HCFA determined that the rational median cost of all in-facility dialysis, including independent facilities and hospital-based facilities, was $125, and that the national median cost of home dialysis for all patients was $97. HCFA used these cost figures to develop composite reimbursement rates. Under the new system, each facility will receive the same payment for in-facility dialysis and for home dialysis performed by patients under its direction. The level of reimbursement, $127 per treatment for independent facilities and $131 for hospital-based facilities, is deliberately set below the prior rate of $138 per session, but because the facility receives more than the actual cost of home dialysis for each treatment, it should be adequately compensated. This cross-subsidy is intended to promote efficiency in the provision of services and increased use of home dialysis. 48 Fed. Reg. at 21260-21268.
The new regulations also limit the circumstances under which facilities may obtain "exceptions" to the composite rates, and abolish the target rate reimbursement system and the program under which equipment costs were reimbursable at 100 percent.
With respect to reimbursement for physicians' services, the new regulations eliminate the Initial Method. In addition, they change the level of reimbursement under the remaining Alternative Method by applying a single base multiplier to physicians' services rendered to in-facility patients and for services rendered to home patients, instead of the previously used "conversion factors".
Plaintiffs contend that the reimbursement regulations and payment methodology are based on incorrect data concerning the costs of dialysis services and incorrect assumptions concerning the capacity of dialysis facilities to alter their costs for dialysis services. They contend, further, that the new system for reimbursing physicians is inconsistent with Congressional intent and founded upon incorrect assumptions concerning the nature of physicians' services provided to dialysis patients. These defects allegedly render the new reimbursement regulations "arbitrary and capricious" under the Administrative Procedure Act (APA), 5 U.S.C. § 706(2)(A), and not in accordance with the Congressional directive to defendants to promulgate regulations producing efficient, economical and equitable delivery of dialysis services.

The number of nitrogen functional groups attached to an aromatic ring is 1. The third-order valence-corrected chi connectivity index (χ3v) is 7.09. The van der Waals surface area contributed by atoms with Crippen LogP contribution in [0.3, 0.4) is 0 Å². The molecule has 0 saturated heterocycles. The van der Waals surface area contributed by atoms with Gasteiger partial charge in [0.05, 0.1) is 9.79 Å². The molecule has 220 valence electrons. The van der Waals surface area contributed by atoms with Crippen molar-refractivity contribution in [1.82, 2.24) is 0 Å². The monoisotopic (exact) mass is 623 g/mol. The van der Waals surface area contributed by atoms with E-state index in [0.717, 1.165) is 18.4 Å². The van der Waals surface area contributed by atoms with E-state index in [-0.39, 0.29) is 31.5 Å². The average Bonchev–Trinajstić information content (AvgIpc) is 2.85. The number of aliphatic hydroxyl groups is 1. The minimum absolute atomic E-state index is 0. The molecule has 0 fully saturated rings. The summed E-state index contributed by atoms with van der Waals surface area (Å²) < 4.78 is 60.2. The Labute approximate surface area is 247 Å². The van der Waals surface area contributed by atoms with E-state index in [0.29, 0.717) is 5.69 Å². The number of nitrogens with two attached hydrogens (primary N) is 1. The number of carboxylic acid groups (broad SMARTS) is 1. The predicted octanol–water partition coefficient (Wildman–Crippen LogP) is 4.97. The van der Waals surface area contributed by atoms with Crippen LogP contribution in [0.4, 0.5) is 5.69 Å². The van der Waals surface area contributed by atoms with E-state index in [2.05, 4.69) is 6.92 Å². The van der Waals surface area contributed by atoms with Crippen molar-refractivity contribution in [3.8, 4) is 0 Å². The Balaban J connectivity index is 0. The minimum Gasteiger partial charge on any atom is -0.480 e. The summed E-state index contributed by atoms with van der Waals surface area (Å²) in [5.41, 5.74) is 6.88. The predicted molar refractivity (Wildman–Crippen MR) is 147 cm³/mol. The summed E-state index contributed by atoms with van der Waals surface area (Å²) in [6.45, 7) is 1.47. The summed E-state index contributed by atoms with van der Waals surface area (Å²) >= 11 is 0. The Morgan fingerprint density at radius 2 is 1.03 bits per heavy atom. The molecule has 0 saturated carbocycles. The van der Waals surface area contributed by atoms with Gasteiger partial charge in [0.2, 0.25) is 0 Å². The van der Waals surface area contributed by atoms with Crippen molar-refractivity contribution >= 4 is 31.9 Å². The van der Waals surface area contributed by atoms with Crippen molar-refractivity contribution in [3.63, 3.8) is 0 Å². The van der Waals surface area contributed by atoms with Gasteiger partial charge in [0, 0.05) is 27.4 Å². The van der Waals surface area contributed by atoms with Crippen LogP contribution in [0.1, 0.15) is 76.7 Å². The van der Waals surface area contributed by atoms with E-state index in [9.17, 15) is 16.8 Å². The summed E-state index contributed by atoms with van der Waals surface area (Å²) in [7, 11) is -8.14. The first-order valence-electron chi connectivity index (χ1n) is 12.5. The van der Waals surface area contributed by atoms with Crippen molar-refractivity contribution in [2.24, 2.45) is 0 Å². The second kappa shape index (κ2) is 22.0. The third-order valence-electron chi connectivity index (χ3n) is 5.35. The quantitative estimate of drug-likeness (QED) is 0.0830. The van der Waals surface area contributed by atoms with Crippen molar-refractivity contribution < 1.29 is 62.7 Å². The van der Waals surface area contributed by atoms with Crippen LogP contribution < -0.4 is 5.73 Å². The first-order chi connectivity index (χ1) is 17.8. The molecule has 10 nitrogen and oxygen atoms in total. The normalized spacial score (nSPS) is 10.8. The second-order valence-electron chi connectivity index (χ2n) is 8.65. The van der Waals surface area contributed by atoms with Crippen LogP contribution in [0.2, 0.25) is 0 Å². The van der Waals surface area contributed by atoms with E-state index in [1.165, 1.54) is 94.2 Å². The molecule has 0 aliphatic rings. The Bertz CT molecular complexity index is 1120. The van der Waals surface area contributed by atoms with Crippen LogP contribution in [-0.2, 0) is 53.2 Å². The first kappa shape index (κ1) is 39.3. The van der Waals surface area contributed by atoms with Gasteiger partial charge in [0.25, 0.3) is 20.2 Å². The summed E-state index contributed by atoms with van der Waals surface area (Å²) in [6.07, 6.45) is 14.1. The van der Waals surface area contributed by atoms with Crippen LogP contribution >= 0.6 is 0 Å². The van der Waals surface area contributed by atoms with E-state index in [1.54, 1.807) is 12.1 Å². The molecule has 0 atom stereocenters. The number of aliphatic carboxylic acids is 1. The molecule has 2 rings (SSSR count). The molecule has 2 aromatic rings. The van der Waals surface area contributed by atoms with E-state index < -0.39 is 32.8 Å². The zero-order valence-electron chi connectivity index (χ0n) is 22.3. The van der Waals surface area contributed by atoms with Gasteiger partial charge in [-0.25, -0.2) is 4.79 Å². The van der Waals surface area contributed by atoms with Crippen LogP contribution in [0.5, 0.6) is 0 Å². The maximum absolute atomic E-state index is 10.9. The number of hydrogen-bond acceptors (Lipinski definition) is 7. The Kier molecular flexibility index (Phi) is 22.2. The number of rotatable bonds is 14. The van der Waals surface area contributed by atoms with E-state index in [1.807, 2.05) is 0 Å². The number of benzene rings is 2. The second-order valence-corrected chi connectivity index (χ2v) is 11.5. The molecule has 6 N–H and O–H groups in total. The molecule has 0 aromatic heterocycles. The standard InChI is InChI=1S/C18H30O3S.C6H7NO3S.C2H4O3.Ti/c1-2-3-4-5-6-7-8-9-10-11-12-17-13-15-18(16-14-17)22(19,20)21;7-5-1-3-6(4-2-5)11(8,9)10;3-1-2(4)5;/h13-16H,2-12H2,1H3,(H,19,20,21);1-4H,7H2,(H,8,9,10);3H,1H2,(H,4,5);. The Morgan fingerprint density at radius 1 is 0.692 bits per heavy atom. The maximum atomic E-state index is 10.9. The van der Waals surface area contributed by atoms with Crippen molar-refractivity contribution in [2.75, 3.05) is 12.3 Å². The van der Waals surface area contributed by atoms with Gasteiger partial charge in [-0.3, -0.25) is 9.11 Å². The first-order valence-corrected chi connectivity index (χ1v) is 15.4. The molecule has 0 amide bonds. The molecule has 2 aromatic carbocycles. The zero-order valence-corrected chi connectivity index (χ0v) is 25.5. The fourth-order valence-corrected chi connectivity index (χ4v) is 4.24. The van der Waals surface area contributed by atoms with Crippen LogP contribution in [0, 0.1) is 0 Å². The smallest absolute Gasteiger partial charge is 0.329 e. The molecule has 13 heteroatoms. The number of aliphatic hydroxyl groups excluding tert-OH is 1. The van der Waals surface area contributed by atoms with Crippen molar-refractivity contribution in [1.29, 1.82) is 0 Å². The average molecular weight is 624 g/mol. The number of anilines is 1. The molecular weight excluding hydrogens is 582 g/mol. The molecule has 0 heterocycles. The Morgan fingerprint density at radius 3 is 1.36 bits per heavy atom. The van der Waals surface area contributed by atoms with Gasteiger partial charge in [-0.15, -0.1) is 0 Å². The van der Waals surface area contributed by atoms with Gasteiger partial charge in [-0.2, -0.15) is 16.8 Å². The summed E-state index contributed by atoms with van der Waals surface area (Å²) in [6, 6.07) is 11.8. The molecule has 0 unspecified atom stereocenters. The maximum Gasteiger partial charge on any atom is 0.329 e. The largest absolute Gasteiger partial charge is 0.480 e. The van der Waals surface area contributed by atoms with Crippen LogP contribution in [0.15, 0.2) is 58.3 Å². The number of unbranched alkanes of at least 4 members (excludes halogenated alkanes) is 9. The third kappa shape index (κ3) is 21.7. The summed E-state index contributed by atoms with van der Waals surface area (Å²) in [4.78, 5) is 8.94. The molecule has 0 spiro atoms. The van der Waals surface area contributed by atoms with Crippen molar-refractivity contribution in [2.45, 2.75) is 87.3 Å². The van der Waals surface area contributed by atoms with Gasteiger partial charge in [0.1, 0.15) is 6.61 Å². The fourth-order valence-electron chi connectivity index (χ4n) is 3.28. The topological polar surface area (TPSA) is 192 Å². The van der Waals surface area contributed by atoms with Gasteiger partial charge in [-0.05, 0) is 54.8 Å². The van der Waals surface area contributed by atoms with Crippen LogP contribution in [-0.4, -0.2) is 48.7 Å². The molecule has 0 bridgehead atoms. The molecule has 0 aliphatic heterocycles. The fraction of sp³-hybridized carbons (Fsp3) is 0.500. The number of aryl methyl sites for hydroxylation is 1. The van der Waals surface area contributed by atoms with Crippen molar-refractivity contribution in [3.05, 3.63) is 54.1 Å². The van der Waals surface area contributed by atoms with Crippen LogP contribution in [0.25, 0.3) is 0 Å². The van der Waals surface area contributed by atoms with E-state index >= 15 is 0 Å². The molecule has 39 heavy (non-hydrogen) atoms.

2. Secondary Payment Regulations
Plaintiffs allege that Section 2146 of the Omnibus Budget Reconciliation Act of 1981 requires that conditional primary payments be made except when there has been payment by an employer group health plan or a prior determination by the Secretary that payment under an employer group health plan will be as prompt as if payment were made by the Secretary under Medicare. The Secondary Payer Regulations do not provide for such determinations by the Secretary, and thus, plaintiffs maintain, contravene the statute and, violate the APA.